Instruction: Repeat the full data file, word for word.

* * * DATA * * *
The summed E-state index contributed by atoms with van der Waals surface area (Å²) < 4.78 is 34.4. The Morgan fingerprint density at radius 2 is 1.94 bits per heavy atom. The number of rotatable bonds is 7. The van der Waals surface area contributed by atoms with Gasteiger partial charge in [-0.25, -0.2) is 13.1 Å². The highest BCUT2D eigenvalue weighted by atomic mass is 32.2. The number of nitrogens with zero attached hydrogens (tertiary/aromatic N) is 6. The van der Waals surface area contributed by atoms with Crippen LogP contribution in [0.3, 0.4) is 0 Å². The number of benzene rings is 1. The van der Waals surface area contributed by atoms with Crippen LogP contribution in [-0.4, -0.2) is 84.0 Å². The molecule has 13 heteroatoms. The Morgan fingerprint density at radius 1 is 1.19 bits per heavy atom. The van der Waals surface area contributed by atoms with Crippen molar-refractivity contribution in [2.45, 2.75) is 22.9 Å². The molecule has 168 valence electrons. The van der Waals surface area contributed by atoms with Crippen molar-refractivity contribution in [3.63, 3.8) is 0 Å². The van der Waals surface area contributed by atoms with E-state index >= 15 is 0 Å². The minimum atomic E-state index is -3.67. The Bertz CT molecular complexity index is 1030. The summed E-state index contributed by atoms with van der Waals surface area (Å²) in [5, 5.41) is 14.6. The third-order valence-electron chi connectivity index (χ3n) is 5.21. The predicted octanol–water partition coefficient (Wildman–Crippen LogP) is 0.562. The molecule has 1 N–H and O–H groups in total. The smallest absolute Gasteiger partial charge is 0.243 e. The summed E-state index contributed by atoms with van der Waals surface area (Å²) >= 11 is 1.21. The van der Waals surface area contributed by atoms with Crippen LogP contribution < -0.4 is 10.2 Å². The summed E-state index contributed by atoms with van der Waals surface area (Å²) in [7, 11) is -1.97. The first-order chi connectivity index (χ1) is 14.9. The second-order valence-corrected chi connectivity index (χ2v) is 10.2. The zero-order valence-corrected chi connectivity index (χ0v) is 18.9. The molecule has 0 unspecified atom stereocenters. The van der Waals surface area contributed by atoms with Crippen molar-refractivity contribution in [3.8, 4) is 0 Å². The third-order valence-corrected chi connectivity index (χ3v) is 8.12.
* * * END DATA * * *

The summed E-state index contributed by atoms with van der Waals surface area (Å²) < 4.78 is 34.4. The Morgan fingerprint density at radius 2 is 1.94 bits per heavy atom. The number of rotatable bonds is 7. The van der Waals surface area contributed by atoms with Gasteiger partial charge in [-0.25, -0.2) is 13.1 Å². The highest BCUT2D eigenvalue weighted by atomic mass is 32.2. The number of nitrogens with zero attached hydrogens (tertiary/aromatic N) is 6. The van der Waals surface area contributed by atoms with Crippen LogP contribution in [0.3, 0.4) is 0 Å². The number of benzene rings is 1. The van der Waals surface area contributed by atoms with Crippen LogP contribution in [-0.4, -0.2) is 84.0 Å². The molecule has 13 heteroatoms. The Morgan fingerprint density at radius 1 is 1.19 bits per heavy atom. The van der Waals surface area contributed by atoms with Crippen molar-refractivity contribution in [2.45, 2.75) is 22.9 Å². The molecule has 168 valence electrons. The van der Waals surface area contributed by atoms with Crippen molar-refractivity contribution in [3.63, 3.8) is 0 Å². The van der Waals surface area contributed by atoms with E-state index >= 15 is 0 Å². The minimum atomic E-state index is -3.67. The Bertz CT molecular complexity index is 1030. The summed E-state index contributed by atoms with van der Waals surface area (Å²) in [5, 5.41) is 14.6. The third-order valence-electron chi connectivity index (χ3n) is 5.21. The predicted octanol–water partition coefficient (Wildman–Crippen LogP) is 0.562. The molecule has 1 N–H and O–H groups in total. The smallest absolute Gasteiger partial charge is 0.243 e. The summed E-state index contributed by atoms with van der Waals surface area (Å²) >= 11 is 1.21. The van der Waals surface area contributed by atoms with Crippen LogP contribution < -0.4 is 10.2 Å². The summed E-state index contributed by atoms with van der Waals surface area (Å²) in [7, 11) is -1.97. The first-order chi connectivity index (χ1) is 14.9. The second-order valence-corrected chi connectivity index (χ2v) is 10.2. The zero-order valence-corrected chi connectivity index (χ0v) is 18.9. The molecule has 0 unspecified atom stereocenters. The van der Waals surface area contributed by atoms with Crippen molar-refractivity contribution in [3.8, 4) is 0 Å². The third-order valence-corrected chi connectivity index (χ3v) is 8.12.